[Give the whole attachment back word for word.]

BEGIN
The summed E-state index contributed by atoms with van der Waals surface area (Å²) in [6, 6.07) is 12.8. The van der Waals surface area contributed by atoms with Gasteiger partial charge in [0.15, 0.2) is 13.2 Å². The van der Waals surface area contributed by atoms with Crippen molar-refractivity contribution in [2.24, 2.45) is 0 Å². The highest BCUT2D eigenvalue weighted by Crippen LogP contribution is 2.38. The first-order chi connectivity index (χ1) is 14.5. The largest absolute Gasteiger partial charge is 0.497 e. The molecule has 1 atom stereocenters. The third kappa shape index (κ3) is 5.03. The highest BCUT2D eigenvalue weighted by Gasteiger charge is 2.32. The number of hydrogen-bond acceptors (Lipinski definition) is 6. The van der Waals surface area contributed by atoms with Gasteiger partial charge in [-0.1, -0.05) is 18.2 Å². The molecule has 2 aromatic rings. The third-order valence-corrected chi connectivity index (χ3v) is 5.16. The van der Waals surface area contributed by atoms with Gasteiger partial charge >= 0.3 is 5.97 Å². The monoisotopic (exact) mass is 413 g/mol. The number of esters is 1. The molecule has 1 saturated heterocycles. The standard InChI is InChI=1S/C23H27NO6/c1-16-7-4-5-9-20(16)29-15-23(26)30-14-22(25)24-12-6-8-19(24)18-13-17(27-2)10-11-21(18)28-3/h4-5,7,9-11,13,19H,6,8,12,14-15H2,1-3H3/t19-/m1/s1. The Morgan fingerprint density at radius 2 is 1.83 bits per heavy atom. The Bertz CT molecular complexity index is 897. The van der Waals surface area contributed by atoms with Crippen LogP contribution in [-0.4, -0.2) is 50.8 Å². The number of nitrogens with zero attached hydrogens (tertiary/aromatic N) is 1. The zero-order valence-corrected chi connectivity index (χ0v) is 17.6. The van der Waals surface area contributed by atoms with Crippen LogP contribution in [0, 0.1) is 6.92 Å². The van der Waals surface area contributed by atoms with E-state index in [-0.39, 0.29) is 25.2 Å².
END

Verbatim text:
The summed E-state index contributed by atoms with van der Waals surface area (Å²) in [6, 6.07) is 12.8. The van der Waals surface area contributed by atoms with Gasteiger partial charge in [0.15, 0.2) is 13.2 Å². The van der Waals surface area contributed by atoms with Crippen molar-refractivity contribution in [2.24, 2.45) is 0 Å². The highest BCUT2D eigenvalue weighted by Crippen LogP contribution is 2.38. The first-order chi connectivity index (χ1) is 14.5. The largest absolute Gasteiger partial charge is 0.497 e. The molecule has 1 atom stereocenters. The third kappa shape index (κ3) is 5.03. The highest BCUT2D eigenvalue weighted by Gasteiger charge is 2.32. The number of hydrogen-bond acceptors (Lipinski definition) is 6. The van der Waals surface area contributed by atoms with Gasteiger partial charge in [-0.1, -0.05) is 18.2 Å². The molecule has 2 aromatic rings. The third-order valence-corrected chi connectivity index (χ3v) is 5.16. The van der Waals surface area contributed by atoms with Gasteiger partial charge >= 0.3 is 5.97 Å². The monoisotopic (exact) mass is 413 g/mol. The number of esters is 1. The molecule has 1 saturated heterocycles. The standard InChI is InChI=1S/C23H27NO6/c1-16-7-4-5-9-20(16)29-15-23(26)30-14-22(25)24-12-6-8-19(24)18-13-17(27-2)10-11-21(18)28-3/h4-5,7,9-11,13,19H,6,8,12,14-15H2,1-3H3/t19-/m1/s1. The Morgan fingerprint density at radius 2 is 1.83 bits per heavy atom. The Bertz CT molecular complexity index is 897. The van der Waals surface area contributed by atoms with Crippen LogP contribution in [-0.4, -0.2) is 50.8 Å². The number of nitrogens with zero attached hydrogens (tertiary/aromatic N) is 1. The zero-order valence-corrected chi connectivity index (χ0v) is 17.6. The van der Waals surface area contributed by atoms with Crippen LogP contribution in [0, 0.1) is 6.92 Å². The van der Waals surface area contributed by atoms with E-state index in [-0.39, 0.29) is 25.2 Å².